One of the most frustrating experiences for new teachers is to arrive at a new school bubbling over with ideas for student-centered teaching, only to be faced with a wall of resistance to doing anything at all new or different.
Staff meetings can be particularly difficult; when the various cliques are gathered in one spot, they tend to find strength in numbers. Cliques within a building can form around grade levels, tenure or even the particular floor of the building, but whatever the basis, they can form strong impediments to a new teacher's ideas if they are not open to trying new things.
Let's take an example. The topic of discussion is test preparation...implementing best teaching practices to give kids the best chance of success on standardized testing in the spring. You've been in the building long enough to understand what the staff is doing and what they aren't doing and you immediately see a great opportunity to suggest some techniques you saw while you were student teaching:
"I've got something worth considering that I experiences at Johnson Elementary. It was definitely a student-centered teaching approach and I saw it work for some of the lower performers there. In fact, I helped implement it. Here's what we did..."
And the response, in all too many situations?
Verbally, you are likely to hear:
"We did that a few years ago and it never worked out."
Never mind that the staff is 50% new since then and the neighborhood has changed.
"Our plates are pretty full already."
Translation: We weren't really looking for ideas that involve extra work.
"I don't think you understand what kind of home life these kids have."
This generic excuse is an often-used misdirection to squash a lot of innovations...saying that the school's clientele and approach to parenting is so different from all other schools that nothing can succeed. Student-centered teaching is not built on such an attitude, and best teaching practices demand that we don't use our student's families as a one-size-fits-all excuse.
Or any number of other comebacks, possibly including consignment of your idea to the black hole of putting on the list of "things to consider in the future."
For a new teacher who may already be a little uncertain of her skills, uncertain of her grasp on building relationships and possibly not yet on a continuing contract, it can be very difficult to continue to argue for changes in the fact of these responses.
Before I point out why you must keep pushing, let's examine what is happening from the human perspective.
A new person at any company in existence could tell of a similar exchange to the one outlined above; the field of education is simply not unique in that regard. In fact, nearly any member of a family could outline an almost identical scenario!
People with strong opinions will state them strongly, and people who state things strongly often have an overly large amount of influence within groups who are usually willing to follow the leader of the pack (even if the leader is an informal one). And very often, the first response of the leader of the pack is:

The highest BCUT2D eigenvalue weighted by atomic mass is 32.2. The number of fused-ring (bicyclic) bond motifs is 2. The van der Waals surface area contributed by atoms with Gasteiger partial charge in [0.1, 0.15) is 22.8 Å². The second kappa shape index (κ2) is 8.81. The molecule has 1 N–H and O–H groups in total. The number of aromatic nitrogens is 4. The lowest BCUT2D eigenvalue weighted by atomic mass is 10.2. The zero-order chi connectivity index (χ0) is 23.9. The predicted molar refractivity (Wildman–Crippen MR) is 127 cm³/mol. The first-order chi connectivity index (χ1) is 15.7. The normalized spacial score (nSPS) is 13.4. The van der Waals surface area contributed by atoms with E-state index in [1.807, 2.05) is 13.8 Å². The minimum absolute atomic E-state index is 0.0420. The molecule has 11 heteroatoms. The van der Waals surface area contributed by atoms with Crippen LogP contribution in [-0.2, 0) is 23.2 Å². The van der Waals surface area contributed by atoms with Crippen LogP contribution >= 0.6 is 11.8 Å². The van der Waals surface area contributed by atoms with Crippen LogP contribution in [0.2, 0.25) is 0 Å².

"I don't like to change things...because I didn't come up with the idea...or because change is difficult and I just don't want to do it."
So...what is a brand new teacher supposed to do? Throw in the towel and back off? Absolutely not. What is needed here is some informal, self-directed teacher professional development.
TIP: Change is not always better and sometimes new people truly don't understand the situation. Push for details until you do understand, then push for your position.
Pushing for even incremental changes to move toward more student-centered teaching is your obligation if there is a chance it can improve the success of your students. Your kids are just as important as all the rest of the kids in the building. You may not yet have all the experience of the older teachers, but you ideas regarding best teaching practices are just as worthy of a full hearing and discussion.
If you need to say something...then say it.
Fear should never keep us from speaking up for children.
Wouldn't it be great if every school placed a large sign in their meeting room that said:
"Everything teachers do must be for the benefit of children."
And under that sign should hang another one that says:
"We must teach to the children's future, not our past."
The point is that any group of professionals who care about improving outcomes through student-centered teaching should always be willing to rock the boat a little and question even established processes. Testing alternatives is always a good idea, if only to rule them out as a long-term solution to a problem.
As a new teacher, toughen up a little bit...be willing to take a few of those verbal punches and roll with them. Don't give in easily...ask questions:
That last one is particularly pertinent in our testing-oriented world...just be warned that it drives people who like "gut feelings" crazy! (That's why I like to use it!)
You should never expect that you'll always get your own way, because in reality you shouldn't. Others can and should certainly question your ideas, too...that's how ideas for student-centered teaching get better.
But don't be afraid of getting a reputation for speaking your mind on behalf of students through pushing the envelope on best teaching practices. Make professional courage a part of your image and you'll ultimately gain the respect of your peers.
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